Moreover, readers can literally “feel” good writing
(Click twice to enlarge the graphic)
One of the most interesting details shared in the graphic above is the information about the Princeton University Study which demonstrated that the brain of a person telling a story and the brain a person listening to it can synchronise. The academic paper published by the researchers can be read on the US National Library of Medicine National Institutes of Health website. The link that is possible between a storyteller and their audience, what the paper describes as “speaker–listener neural coupling” can be clearly seen in this image.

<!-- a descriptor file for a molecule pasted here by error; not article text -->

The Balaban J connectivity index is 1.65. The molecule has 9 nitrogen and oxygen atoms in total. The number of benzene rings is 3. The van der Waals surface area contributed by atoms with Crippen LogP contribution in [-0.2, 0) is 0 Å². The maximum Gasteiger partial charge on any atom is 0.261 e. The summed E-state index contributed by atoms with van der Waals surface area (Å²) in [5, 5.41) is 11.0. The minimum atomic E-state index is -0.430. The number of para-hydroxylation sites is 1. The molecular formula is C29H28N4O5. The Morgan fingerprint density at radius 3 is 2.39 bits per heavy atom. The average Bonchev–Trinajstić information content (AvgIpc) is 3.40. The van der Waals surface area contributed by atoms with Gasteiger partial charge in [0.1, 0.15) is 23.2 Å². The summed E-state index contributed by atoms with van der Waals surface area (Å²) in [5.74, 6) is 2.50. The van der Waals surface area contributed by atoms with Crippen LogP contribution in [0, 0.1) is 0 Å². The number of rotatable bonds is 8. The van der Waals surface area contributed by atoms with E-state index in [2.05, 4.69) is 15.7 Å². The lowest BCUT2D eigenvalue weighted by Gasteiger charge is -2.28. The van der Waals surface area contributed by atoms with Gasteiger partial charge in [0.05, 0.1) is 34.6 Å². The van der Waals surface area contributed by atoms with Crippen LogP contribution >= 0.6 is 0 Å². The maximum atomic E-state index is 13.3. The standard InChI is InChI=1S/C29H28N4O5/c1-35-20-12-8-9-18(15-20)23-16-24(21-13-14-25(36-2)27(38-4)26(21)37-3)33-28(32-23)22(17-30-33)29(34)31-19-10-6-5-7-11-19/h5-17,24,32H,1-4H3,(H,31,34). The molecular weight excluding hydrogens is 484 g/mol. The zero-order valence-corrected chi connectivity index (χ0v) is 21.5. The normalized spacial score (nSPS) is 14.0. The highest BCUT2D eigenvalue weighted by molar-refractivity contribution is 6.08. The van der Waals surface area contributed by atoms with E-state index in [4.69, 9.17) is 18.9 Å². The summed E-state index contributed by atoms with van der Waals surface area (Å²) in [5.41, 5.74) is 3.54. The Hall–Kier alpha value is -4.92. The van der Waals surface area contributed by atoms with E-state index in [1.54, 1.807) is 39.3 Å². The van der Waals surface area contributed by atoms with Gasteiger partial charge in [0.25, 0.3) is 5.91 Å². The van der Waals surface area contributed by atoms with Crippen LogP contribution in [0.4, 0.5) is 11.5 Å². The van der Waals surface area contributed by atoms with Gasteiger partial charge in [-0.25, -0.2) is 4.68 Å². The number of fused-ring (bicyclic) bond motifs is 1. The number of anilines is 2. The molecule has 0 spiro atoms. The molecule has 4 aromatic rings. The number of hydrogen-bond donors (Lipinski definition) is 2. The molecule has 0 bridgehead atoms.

More fascinating research on storytelling and the brain has been conducted at Emery University. A study published in February 2012 found that a region of the brain important for sensing texture through touch, the parietal operculum, is also activated when someone listens to a sentence with a textural metaphor. The same region is not activated when a similar sentence expressing the meaning of the metaphor is heard. As Annie Murphy Paul explained her fantastic March 2012 essay Your Brain on Fiction, “while metaphors like ‘The singer had a velvet voice’ and ‘He had leathery hands’ roused the sensory cortex, phrases matched for meaning, like ‘The singer had a pleasing voice’ and ‘He had strong hands’ did not.”
Infographic source: BestInfographics.com
Many thanks to Aerogramme Studio